Home' Trinidad and Tobago Guardian : November 18th 2013 Contents B2
Guardian www.guardian.co.tt Monday, November 18, 2013
Cressy's love for T&T runs deep, as he
said he reads the online newspapers
everyday. During the interview Cressy
proved to be familiar with and amused
by the various political shenanigans
making headlines in the past two
months due to the recent St Joseph by-
election and local government election.
He has made life-long connections
with Hassanali and Manbodh, who both
speak highly of the man who developed
the fledgling YMCA and did not relent
until the Christmas trees touched down
"Gordon is a fantastic person. He
loved it here and the people loved him.
He was the one who really set up the Y,"
Hassanali said, laughing as she
rememberered him riding his bicycle
around the town.
He lived in Trinidad as a YMCA
volunteer until he was 21, then returned
for two summers in 1965 and 1967 to
help run a camp.
He said his stint here was "the most
powerful time in my life in terms of
"It's (T&T) the place that changed my
life," he said solemnly.
"Going into it, it just seemed like a
grand adventure." He explained that he
realised early on his purpose was to
listen and learn so he could truly help
Cressy still could not resist T&T after
he left in 1967. At present, Cressy is the
president of the George Brown College
Foundation, a storyteller and public
speaker in Toronto, and has a masters
degree in social work.
"Over the years, until 2008 I would
come down once a year for 35 years.
Whenever I could find a way to come
down I was there," saying no matter
what, his first stop would always be for
a hot doubles.
When asked what was his favourite
thing about T&T he said: "The people,
the music and the food. Those three."
He described Calypso Rose and Sparrow
as "fantastic" and the Signal Hill choir in
Tobago as "sensational."
The 19-year-old teenager may have
grown up, but he has never stopped
contributing to the country's
development. Since 2008 he has been
coming back about four times a year,
but not for a sand and sea vacation.
Cressy and his wife Joanne Campbell
were instrumental in building the YMCA
in Tobago near Turtle Beach from 2008
to 2011, as they were project managers
who helped raise funds.
"Mrs Hassanali was very helpful. We
recruited a very strong board of
directors. We talked to the government
(Tobago House of Assembly) and they
gave us three acres of land, which was
The project cost about $13 million,
and Cressy said the government
provided half of the funds, while the
group raised the remainder. Their team
of experts designed and built two
pools---an eight lane, 25 metre pool and
a smaller learning pool.
Operations director for the Tobago
YMCA Ainsley King said up to 1,200 pre-
school, primary and secondary school
students use the pool on a weekly basis
for swimming classes. The facility has
eight swim instructors.
"The THA subsidises that cost for
students. So they can learn to swim for
free," he said via telephone.
He said the facility was a "great
benefit" to Tobagonians---young and old.
"A lot of people don't know how to
swim. Some people come to the pool
and are ashamed to say they don't
know how to swim...It's also beneficial to
seniors, who exercise in our aqua
aerobics programme. Everyone is
thrilled to have this facility."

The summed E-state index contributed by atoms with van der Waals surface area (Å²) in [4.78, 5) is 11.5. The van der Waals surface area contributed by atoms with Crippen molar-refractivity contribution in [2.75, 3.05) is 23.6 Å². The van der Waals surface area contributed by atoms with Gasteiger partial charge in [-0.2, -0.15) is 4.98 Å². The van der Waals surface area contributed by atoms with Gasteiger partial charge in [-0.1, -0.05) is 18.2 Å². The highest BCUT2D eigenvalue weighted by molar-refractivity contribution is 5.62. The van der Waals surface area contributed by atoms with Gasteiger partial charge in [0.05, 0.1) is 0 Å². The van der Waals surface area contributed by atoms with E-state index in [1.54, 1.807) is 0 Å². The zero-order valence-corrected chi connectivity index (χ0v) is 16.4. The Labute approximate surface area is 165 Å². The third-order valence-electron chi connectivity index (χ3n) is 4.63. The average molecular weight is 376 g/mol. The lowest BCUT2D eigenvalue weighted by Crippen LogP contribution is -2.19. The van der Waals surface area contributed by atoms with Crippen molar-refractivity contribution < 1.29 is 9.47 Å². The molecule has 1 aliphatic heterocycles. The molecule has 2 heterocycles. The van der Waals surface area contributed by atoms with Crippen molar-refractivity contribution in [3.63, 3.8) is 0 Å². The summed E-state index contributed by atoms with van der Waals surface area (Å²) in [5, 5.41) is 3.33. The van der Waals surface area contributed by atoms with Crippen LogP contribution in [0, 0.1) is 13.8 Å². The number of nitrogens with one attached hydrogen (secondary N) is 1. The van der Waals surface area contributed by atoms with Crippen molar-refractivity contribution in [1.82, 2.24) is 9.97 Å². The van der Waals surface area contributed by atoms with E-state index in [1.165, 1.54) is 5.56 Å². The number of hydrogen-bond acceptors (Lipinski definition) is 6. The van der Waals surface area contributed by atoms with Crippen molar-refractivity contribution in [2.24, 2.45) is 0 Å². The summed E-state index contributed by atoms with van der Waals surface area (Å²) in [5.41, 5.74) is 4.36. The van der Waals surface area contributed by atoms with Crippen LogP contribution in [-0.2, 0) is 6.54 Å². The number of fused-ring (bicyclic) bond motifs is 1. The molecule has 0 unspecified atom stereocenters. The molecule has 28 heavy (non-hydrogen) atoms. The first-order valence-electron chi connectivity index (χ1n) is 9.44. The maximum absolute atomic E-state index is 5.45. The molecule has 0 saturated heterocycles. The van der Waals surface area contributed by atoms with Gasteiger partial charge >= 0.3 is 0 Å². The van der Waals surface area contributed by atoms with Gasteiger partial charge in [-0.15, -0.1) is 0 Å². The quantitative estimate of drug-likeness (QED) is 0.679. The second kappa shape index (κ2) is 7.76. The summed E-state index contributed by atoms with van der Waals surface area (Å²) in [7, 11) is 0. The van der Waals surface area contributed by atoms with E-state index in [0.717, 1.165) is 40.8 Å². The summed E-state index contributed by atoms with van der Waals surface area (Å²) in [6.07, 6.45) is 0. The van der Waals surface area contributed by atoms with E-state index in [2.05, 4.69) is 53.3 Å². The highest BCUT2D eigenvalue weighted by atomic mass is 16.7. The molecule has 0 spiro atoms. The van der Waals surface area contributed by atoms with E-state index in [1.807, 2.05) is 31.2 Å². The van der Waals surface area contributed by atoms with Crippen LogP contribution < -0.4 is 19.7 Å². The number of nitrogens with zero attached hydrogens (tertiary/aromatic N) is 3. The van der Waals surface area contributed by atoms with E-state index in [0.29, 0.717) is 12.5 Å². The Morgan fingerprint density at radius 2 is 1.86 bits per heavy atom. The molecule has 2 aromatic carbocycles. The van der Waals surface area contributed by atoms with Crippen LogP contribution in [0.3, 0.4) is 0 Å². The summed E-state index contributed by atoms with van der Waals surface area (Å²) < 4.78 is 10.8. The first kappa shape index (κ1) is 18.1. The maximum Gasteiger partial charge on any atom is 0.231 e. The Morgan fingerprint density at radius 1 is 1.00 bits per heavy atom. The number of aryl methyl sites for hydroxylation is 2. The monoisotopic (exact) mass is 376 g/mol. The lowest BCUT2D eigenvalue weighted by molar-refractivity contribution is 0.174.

Manbodh was a young Customs
Officer, who rented a room from the
association, where he met Cressy. He
remembered the trip as one big adven-
"It was good fun! I never rode in an
aircraft before, I didn t even have a
passport," the 74-year-old retiree
Cressy added happily they sneaked
some rum onto the plane too.
They returned to Trinidad on the
evening of December 22, loaded the
trees onto a truck and drove to Port-
of-Spain for the grand sale.
Sold at $1 per foot, the YMCA was
able to buy table tennis and weight lift-
ing equipment with the proceeds.
Hassanali, who has become very
close friends with Cressy and his family,
spoke of the joy the trees brought to
people saying "it s really very, very
exciting to have a tree like that."
"People were delighted to have it, it
was a great idea. We didn t have a clue
about Christmas trees in those days.
It was very exciting to have a tree like
that," she said.
Cressy said despite all the obstacles,
their optimism and tenacity made it
"Good energy and good will can
make good things happen," Cressy said.
"It s always great to have grand
dreams. I believe in grand dreams."
He joked that in January 1964, he
got a raise in salary from the YMCA
from $10 to $12 a week.
Many Christians, Catholics, Hindus,
and Muslims gravitate toward this fes-
tive custom, regardless of understanding
where it came from or what it repre-
sents. That s where we keep the gifts.
But there s something about a lit
Christmas tree, artificial or real, big or
small, that makes you feel warm, peace-
ful and happy. Maybe it s the twinkling
lights. But Cressy s grand dream to
brighten the season with something
other than a coffee tree branch deco-
rated with cotton balls, was fresh and
exciting, and no doubt a welcomed
change in 1963.
Trees sold at $1 per foot
From Page B1
Paul Follett, a Canadian volunteer working with the Barbados YMCA, left, poses with Gordon Cressy in the
airport in December 1963, where they loaded the Trinidad-bound Christmas trees onto a BWIA aircraft.
PHOTOS COURTESY GORDON CRESSY
When Gordon Cressy was a 19-year-
old high school graduate who moved
from Canada to volunteer at the YMCA
had a vision for Christmas 1963, and
that was to import real scotch pine
trees from his home country and sell
them in Trinidad.
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